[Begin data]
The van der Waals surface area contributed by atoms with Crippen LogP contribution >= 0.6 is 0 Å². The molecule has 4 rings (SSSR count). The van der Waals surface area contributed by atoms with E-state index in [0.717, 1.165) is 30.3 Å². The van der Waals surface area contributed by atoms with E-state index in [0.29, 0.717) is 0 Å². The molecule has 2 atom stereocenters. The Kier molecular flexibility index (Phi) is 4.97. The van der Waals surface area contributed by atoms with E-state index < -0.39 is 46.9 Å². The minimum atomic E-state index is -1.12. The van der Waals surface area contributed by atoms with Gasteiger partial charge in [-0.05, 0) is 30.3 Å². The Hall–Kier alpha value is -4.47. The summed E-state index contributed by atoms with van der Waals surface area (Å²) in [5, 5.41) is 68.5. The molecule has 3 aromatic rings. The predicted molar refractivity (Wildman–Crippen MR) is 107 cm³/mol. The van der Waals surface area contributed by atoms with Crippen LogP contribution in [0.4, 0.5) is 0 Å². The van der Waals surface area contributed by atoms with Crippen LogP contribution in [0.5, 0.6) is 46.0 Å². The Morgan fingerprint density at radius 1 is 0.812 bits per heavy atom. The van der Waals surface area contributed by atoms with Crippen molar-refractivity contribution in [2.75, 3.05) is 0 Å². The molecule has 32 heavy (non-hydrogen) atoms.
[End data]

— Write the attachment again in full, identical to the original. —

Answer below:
The van der Waals surface area contributed by atoms with Crippen LogP contribution >= 0.6 is 0 Å². The molecule has 4 rings (SSSR count). The van der Waals surface area contributed by atoms with E-state index in [0.717, 1.165) is 30.3 Å². The van der Waals surface area contributed by atoms with E-state index in [0.29, 0.717) is 0 Å². The molecule has 2 atom stereocenters. The Kier molecular flexibility index (Phi) is 4.97. The van der Waals surface area contributed by atoms with E-state index < -0.39 is 46.9 Å². The minimum atomic E-state index is -1.12. The van der Waals surface area contributed by atoms with Gasteiger partial charge in [-0.05, 0) is 30.3 Å². The Hall–Kier alpha value is -4.47. The summed E-state index contributed by atoms with van der Waals surface area (Å²) in [5, 5.41) is 68.5. The molecule has 3 aromatic rings. The predicted molar refractivity (Wildman–Crippen MR) is 107 cm³/mol. The van der Waals surface area contributed by atoms with Crippen LogP contribution in [0.4, 0.5) is 0 Å². The van der Waals surface area contributed by atoms with Crippen LogP contribution in [0.5, 0.6) is 46.0 Å². The Morgan fingerprint density at radius 1 is 0.812 bits per heavy atom. The van der Waals surface area contributed by atoms with Crippen molar-refractivity contribution in [2.75, 3.05) is 0 Å². The molecule has 32 heavy (non-hydrogen) atoms.